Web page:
04 SES 14 C, Comparative Inclusive Education Research: Global, National and Local Perspectives (Part I)
Symposium Part I, to be continued in 04 SES 15 C
Arnoves (2012) decribes a dialectical relationship between the global and local practice: “what would appear to be increasingly similar education agendas – regional, national, and local responses also vary” (Arnove, 2012). This dialectic might be one of the reasons why inclusive education is described as "traveling", "fuzzy" or "slippery concept" (Artiles & Dyson, 2005, p. 43). Such concepts are characterized by the fact that they have to be taken up at the national and local level in different historically developed, culturally distinct and normatively and legally based educational systems and translated and transformed into practice. This paper is going to focus on the intertwining of international, national and local level in the specific and complex situation of governing the development of inclusive school systems on local level. To analyse this complex situation, I draw on the theory-method-package of Situational Analysis by Clarke (2005) which combines concepts of social worlds/arenas, discourse and power and non-human agents with the Grounded Theory Methodology. With this approach questions were raised for example about involved and silenced actors, elements of the discourse about inclusion, subjectivation of students and (special education) teachers and the processes of governance as negation in these situations. I conducted semi-structured interviews with actors of administration in two different federal states in Germany at state, local and school level as well as a number of documents. The interpretation of data followed the classic GTM as well as the mapping strategies of Situational Analysis. The results highlight the very different strategies to develop inclusive education systems in the two federal states as well as the necessity to develop possibilities for actors on local level to negotiate, develop and implement solutions for the arising problems while promoting inclusion in so far highly segregative school systems. Concluding remarks will highlight possibilities for further research regarding the situational analysis approach in comparative inclusive education research.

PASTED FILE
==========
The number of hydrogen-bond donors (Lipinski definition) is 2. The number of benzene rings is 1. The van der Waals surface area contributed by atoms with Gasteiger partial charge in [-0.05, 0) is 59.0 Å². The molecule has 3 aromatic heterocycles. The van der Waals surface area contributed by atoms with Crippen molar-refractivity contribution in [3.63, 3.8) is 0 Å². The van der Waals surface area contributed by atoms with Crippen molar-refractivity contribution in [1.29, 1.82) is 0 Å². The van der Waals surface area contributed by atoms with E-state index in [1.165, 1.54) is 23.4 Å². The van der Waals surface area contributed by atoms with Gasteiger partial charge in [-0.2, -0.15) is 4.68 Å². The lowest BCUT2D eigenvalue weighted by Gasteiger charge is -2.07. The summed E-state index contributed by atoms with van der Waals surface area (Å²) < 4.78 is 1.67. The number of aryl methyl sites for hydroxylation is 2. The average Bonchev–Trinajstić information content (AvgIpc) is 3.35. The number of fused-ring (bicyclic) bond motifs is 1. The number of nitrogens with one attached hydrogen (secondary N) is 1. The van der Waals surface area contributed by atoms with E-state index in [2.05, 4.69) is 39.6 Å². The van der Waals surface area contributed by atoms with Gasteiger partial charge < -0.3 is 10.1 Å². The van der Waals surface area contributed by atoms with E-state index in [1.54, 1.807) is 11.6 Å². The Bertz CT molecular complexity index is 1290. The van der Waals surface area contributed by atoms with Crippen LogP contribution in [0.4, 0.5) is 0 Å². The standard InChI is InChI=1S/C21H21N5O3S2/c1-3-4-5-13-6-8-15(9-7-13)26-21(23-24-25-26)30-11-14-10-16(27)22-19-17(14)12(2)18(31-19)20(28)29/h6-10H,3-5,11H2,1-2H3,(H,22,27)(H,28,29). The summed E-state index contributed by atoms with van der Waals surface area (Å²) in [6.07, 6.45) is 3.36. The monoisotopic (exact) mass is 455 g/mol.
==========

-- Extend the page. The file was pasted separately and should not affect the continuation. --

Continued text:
Arnove, R. F. (2012). Introduction: Reframing Comparative Education: The Dialectic of the Global and the Local. In R. F. Arnove, C. A. Torres & S. Franz (Ed.), Comparative Education: The Dialectic of the Global and the Local (S. 1-26). Lanham: Rowman & Littlefield Publishers. Artiles, A., & Dyson, A. (2005). Inclusive education in the globalization age. In D. Mitchell (Ed.), Contextualizing Inclusive Education. Evaluating Old and New International Perspectives (S. 37-62). London, New York: Routledge. Clarke, A. E. (2005). Situational Analyses: Grounded Theory Mapping After the Postmodern Turn. Thousand Oacks, CA: Sage.
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